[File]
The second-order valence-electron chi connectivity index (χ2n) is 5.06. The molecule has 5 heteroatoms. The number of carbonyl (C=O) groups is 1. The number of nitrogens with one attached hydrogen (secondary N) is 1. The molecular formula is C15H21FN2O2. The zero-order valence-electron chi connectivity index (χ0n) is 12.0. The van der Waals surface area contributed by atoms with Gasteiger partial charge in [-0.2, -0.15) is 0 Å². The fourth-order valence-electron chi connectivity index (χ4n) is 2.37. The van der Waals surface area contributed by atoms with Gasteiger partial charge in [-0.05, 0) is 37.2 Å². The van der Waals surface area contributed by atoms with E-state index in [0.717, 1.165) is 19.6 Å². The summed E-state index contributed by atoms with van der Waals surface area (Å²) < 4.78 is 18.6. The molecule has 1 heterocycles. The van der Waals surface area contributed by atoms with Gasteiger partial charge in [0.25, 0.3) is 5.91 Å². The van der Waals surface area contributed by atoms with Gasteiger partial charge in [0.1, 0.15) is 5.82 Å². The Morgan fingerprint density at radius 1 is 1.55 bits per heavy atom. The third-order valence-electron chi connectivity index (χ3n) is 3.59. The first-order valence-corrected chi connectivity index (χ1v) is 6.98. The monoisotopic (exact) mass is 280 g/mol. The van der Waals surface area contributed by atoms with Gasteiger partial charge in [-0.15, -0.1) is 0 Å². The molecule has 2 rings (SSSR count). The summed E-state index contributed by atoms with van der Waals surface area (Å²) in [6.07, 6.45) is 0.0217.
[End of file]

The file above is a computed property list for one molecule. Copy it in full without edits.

The second-order valence-electron chi connectivity index (χ2n) is 5.06. The molecule has 5 heteroatoms. The number of carbonyl (C=O) groups is 1. The number of nitrogens with one attached hydrogen (secondary N) is 1. The molecular formula is C15H21FN2O2. The zero-order valence-electron chi connectivity index (χ0n) is 12.0. The van der Waals surface area contributed by atoms with Gasteiger partial charge in [-0.2, -0.15) is 0 Å². The fourth-order valence-electron chi connectivity index (χ4n) is 2.37. The van der Waals surface area contributed by atoms with Gasteiger partial charge in [-0.05, 0) is 37.2 Å². The van der Waals surface area contributed by atoms with E-state index in [0.717, 1.165) is 19.6 Å². The summed E-state index contributed by atoms with van der Waals surface area (Å²) < 4.78 is 18.6. The molecule has 1 heterocycles. The van der Waals surface area contributed by atoms with Gasteiger partial charge in [0.25, 0.3) is 5.91 Å². The van der Waals surface area contributed by atoms with Gasteiger partial charge in [0.1, 0.15) is 5.82 Å². The Morgan fingerprint density at radius 1 is 1.55 bits per heavy atom. The third-order valence-electron chi connectivity index (χ3n) is 3.59. The first-order valence-corrected chi connectivity index (χ1v) is 6.98. The monoisotopic (exact) mass is 280 g/mol. The van der Waals surface area contributed by atoms with Gasteiger partial charge in [-0.15, -0.1) is 0 Å². The molecule has 2 rings (SSSR count). The summed E-state index contributed by atoms with van der Waals surface area (Å²) in [6.07, 6.45) is 0.0217.